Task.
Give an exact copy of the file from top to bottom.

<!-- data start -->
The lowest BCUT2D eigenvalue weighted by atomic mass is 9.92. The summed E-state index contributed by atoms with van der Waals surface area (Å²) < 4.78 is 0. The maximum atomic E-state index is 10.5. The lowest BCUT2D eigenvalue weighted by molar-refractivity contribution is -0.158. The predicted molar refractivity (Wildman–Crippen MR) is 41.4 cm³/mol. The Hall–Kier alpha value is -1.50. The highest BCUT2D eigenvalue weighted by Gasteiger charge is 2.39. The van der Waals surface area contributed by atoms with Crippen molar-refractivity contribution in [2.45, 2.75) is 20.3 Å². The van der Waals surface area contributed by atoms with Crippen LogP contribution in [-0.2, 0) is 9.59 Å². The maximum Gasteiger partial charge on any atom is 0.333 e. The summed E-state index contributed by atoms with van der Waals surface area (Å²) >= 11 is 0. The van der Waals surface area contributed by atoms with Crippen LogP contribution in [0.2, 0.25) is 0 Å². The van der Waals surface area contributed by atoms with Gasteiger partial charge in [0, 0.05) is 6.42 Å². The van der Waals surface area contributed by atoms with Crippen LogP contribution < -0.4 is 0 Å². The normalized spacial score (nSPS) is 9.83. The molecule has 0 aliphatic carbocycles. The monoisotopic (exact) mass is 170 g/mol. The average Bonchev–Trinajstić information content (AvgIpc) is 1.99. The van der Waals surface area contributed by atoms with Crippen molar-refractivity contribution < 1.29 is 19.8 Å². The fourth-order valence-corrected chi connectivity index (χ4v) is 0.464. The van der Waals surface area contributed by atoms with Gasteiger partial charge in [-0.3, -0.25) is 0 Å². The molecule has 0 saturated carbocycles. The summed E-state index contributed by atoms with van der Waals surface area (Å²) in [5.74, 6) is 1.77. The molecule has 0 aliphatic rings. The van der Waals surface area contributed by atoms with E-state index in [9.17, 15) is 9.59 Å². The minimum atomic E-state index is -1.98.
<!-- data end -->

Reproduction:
The lowest BCUT2D eigenvalue weighted by atomic mass is 9.92. The summed E-state index contributed by atoms with van der Waals surface area (Å²) < 4.78 is 0. The maximum atomic E-state index is 10.5. The lowest BCUT2D eigenvalue weighted by molar-refractivity contribution is -0.158. The predicted molar refractivity (Wildman–Crippen MR) is 41.4 cm³/mol. The Hall–Kier alpha value is -1.50. The highest BCUT2D eigenvalue weighted by Gasteiger charge is 2.39. The van der Waals surface area contributed by atoms with Crippen molar-refractivity contribution in [2.45, 2.75) is 20.3 Å². The van der Waals surface area contributed by atoms with Crippen LogP contribution in [-0.2, 0) is 9.59 Å². The maximum Gasteiger partial charge on any atom is 0.333 e. The summed E-state index contributed by atoms with van der Waals surface area (Å²) >= 11 is 0. The van der Waals surface area contributed by atoms with Crippen LogP contribution in [0.2, 0.25) is 0 Å². The van der Waals surface area contributed by atoms with Gasteiger partial charge in [0, 0.05) is 6.42 Å². The van der Waals surface area contributed by atoms with Crippen LogP contribution < -0.4 is 0 Å². The normalized spacial score (nSPS) is 9.83. The molecule has 0 aliphatic carbocycles. The monoisotopic (exact) mass is 170 g/mol. The average Bonchev–Trinajstić information content (AvgIpc) is 1.99. The van der Waals surface area contributed by atoms with Crippen molar-refractivity contribution < 1.29 is 19.8 Å². The fourth-order valence-corrected chi connectivity index (χ4v) is 0.464. The van der Waals surface area contributed by atoms with Gasteiger partial charge in [-0.3, -0.25) is 0 Å². The molecule has 0 saturated carbocycles. The summed E-state index contributed by atoms with van der Waals surface area (Å²) in [5.74, 6) is 1.77. The molecule has 0 aliphatic rings. The van der Waals surface area contributed by atoms with E-state index in [9.17, 15) is 9.59 Å². The minimum atomic E-state index is -1.98.